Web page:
State Department's Developer Community Builds Upon Digital Government Strategy

Posted by Janice Clark
May 23, 2013
People Work on Laptops and Mobile Devices

One year ago today, President Obama issued a directive entitled "Building a 21st Century Digital Government." The Administration launched a comprehensive Digital Government Strategy aimed at delivering better digital services to the American people.

We are pleased that, in support of that strategy, the State Department promotes the application of agency data in the public and private sectors.  Our recently launched state.gov/developer page connects developers with Application Programming Interfaces (APIs) they need to unlock government data. This page is the primary resource for developers interested in the State Department’s data, and we will post information about the API, API Datasets Sampler, frequently asked questions, and the ability to get and maintain API keys.

Just this week, the State Department’s Office of the Historian announced a web API that allows third-party web and application developers to integrate the live OPDS Catalog of Foreign Relations of the United States (FRUS) into their products. The FRUS series presents the official documentary historical record of major U.S. foreign policy decisions and offers historians and researchers an in-depth look at significant diplomatic activity.  But this is just one example of how we can use our data in innovative ways. API Link: http://history.state.gov/developer/catalog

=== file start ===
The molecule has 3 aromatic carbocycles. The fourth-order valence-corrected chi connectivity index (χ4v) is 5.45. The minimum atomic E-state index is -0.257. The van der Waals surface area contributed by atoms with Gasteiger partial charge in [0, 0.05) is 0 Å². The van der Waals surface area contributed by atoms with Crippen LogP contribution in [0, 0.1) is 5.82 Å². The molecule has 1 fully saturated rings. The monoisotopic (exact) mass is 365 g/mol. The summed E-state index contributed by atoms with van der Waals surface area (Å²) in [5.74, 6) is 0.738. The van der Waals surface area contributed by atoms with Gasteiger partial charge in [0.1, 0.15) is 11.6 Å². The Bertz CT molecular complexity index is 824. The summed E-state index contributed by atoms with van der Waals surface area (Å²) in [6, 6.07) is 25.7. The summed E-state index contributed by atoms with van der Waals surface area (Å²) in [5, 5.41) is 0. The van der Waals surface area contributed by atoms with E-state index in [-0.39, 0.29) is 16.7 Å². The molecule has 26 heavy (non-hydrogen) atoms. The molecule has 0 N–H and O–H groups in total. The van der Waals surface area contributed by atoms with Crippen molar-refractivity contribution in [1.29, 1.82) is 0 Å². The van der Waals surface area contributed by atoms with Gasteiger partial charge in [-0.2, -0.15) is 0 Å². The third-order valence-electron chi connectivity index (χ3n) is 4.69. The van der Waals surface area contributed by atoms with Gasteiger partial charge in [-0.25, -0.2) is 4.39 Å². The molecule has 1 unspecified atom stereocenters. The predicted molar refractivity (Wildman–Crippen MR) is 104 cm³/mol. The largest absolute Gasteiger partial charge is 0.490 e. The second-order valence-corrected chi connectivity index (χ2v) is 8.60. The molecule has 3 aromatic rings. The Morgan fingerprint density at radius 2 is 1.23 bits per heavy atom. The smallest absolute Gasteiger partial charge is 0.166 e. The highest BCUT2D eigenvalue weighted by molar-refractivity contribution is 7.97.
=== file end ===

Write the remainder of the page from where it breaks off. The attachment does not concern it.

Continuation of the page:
Another API launched by the State Department is for foreign per diem rates by location. These rates are established monthly by the Office of Allowances as maximum U.S. dollar rates for reimbursement of U.S. Government civilians traveling on official business in foreign areas. Lodging and M&IE (Meals & Incidental Expenses) are reported separately followed by a combined daily rate. API Link: https://explore.data.gov/developers/docs/foreign-per-diem-rates-by-location

If you have other suggestions for APIs you'd like us to make available, send us your ideas, comments, or questions.  We'd really like to hear from you!

About the Author: Janice Clark serves as Director of Website Management.

Comments

Comments

William B.
|
United States
May 27, 2013
It would be nice to have an API for transmitting emergency information to cell phones. Most people were not aware of 9-11 until way after it was happening. I believe that if we had a SMS or an APP for emergency broadcasting to digital devices it would allow people to learn of such emergency on a massive scale just like the early warning system on TV. Female, national guard and off duty police officers and fireman from around the country could all be called to action with this system without having tones go off for firemen, or the chief having to call in off duty officers across the nation. This one signal could put things in motion as soon as the APP went off in our cell phone. It should be mandatory for the safety of our country. API's need to upgrade these systems of calling a nation into action at a moments notice. Having the Whitehouse APP would allow everyone to view the video of the President when he/she addresses the nation. As the entertainment industry moves to the internet world, so must the emergency broadcast system.

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